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quality of LOR affected?


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Long story short-- the LOR that I was expecting to be the strongest may end up being the weakest... unless I'm just being paranoid.

I'm applying to experimental psych master's programs and this professor is basically against any such programs. She thinks they are useless and do nothing to help boost chances of getting into PhD programs. The only reason I'm applying to MA instead of PhD programs is because I know I would have a very hard time getting into any PhD programs at this point... my stats are not great (3.6ish GPA, 560 Q/600 V GRE, only a few semesters of undergrad research experience). She thinks I'd be better off getting an RA job somewhere for a year or two to get more research experience and then apply to PhD programs. But I applied to TONS of RA jobs last summer/this fall and only had a handful of interviews and no offers. I don't think she realizes how competitive it is these days.

I TAed for this professor my senior year and worked with her on a few small research projects. She LOVES ME (or... she did? :/ ), brags about me all the time to others, probably overestimates my abilities. I was really counting on a glowing LOR from her but now I'm worried she'll let her disapproval of my life plans come through in her letter. :/ Funny thing is, her biggest (only?) criticism of me has always been that I lack confidence in my work and don't advocate enough for myself... so here I am, finally confident in what I want to do, advocating for myself, and she's not seeing that. So frustrating.

Like I said, this was suppsed to be my strongest letter. My second letter will be fairly strong I think (professor I had for senior research seminar) but my last one will probably just be generic positive as it's a professor who doesn't know me as well.

Maybe I'm just being paranoid though... maybe she'll come through in the end. Anyone else have experience with an LOR writer not being completely supportive of your specific plans?

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Hmmm... let me put it this way:

She really likes you, and advocates for your success.

Despite the fact she doesn't support MA programs, she agreed to write a letter for you anyway.

She worries about you not being confident enough and showing off how great you are.

All I could think after reading that was... does that really sound like someone who would purposely sabotage you just because of her own personal opinion? (I mean only you know her personally, or well enough to decide that but it doesn't sound like it at all from what you've described).

Most professors, if they think they can't write a letter that will really help you will tell you so. It's very rare that someone agrees to write a letter and purposely tanks someone. If she agreed to write a letter and you've explained that you had trouble finding a job in the field, she might be reluctant about doing it - but still wants to help how she can.

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I totally agree with modernity.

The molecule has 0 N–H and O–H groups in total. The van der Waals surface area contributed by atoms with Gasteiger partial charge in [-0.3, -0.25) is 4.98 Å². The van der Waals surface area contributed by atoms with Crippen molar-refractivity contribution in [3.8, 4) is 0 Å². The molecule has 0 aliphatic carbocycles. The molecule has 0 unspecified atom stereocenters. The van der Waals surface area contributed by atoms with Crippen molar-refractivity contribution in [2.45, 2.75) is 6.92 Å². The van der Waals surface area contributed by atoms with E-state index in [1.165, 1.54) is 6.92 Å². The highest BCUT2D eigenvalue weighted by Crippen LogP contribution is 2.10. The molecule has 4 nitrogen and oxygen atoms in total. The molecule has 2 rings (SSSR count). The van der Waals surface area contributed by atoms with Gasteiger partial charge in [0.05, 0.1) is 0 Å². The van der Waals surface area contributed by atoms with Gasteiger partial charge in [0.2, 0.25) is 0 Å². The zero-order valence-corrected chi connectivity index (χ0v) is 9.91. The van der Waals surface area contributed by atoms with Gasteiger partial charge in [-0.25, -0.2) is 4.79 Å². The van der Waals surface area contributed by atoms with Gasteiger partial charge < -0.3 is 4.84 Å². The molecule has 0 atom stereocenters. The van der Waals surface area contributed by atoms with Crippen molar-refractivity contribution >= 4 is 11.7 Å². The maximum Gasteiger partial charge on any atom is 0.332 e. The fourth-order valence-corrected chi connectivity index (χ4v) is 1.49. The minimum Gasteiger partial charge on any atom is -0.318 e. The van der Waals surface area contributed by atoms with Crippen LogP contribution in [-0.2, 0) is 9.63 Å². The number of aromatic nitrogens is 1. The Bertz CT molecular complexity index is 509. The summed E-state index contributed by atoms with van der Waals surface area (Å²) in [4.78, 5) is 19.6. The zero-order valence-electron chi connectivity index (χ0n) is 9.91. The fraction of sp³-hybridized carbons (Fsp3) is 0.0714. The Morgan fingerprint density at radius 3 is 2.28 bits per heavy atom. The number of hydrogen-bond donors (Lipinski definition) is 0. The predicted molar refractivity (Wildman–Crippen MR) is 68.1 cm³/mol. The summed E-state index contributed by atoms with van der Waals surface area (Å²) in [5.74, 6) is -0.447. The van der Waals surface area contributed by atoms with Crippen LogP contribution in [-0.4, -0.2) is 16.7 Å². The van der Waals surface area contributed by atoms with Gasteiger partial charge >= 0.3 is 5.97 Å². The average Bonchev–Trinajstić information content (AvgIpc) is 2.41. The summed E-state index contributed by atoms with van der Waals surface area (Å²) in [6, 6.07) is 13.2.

Also, did she tell you that going for the MA program was a bad idea, or that doing what she suggested was just the better option? Perhaps it's just the latter, but it's just coming across as the former. If she really doesn't think you're doing the right thing, I would think she would try and keep that between you and her, not her and the admissions committee. She should still say really great things about you, regardless of what you're doing.

And as for me, one of my letter writers didn't seem really enthused about my plans, but didn't say anything. But I think that has more to do with the way the field I'm interested in is evolving.

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It really depends on the type of person the professor is. I have a sort of similar situation. My senior thesis advisor is one of my LOR writers and he is cognitive anthropology but I decided to go cognitive psychology. He always makes comments about my being seduced by cushy labs over getting dirty and about what cognitive anthropologists are at the schools I am applying to. But he told me he could write me a strong LOR even if he thinks that I should be applying to anthro programs or at least to work with psychologists who have been known to consort with anthropologists. And I am confident he has. If your professor is as invested in you and proud to have had you as her student, I hope that she is similarly able to overcome her own biases.

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Thanks guys.

After talking to her a little more and getting feedback from others I think it'll be okay. She is a person with very strong opinions and she is not afraid to express them. I explained a little more about why I want to apply to these programs (more than just "I don't feel competitive enough for PhD programs at this point") and gave her some concrete data on the success of graduates of these programs (as a stats prof she is always looking for numbers :P) and she was a little more convinced. She really knew nothing about these specific programs, her "all MA programs are useless" thing I think was more based on her idea of general psych master's programs that are more geared towards counseling and don't offer a lot of opportunity for student research/mentor-based relationships with profs. Anyway, I think I just threw her off a little by not agreeing with her on this, and standing strong in what I think is best for me (b/c like I said, this has never been easy for me, normally I'd just be like "you're right, I'll do it this way if you think that's best" even if I knew it wasn't). I am trying to believe her when she says she will still write me a strong LOR.

Edited by StatsNerd
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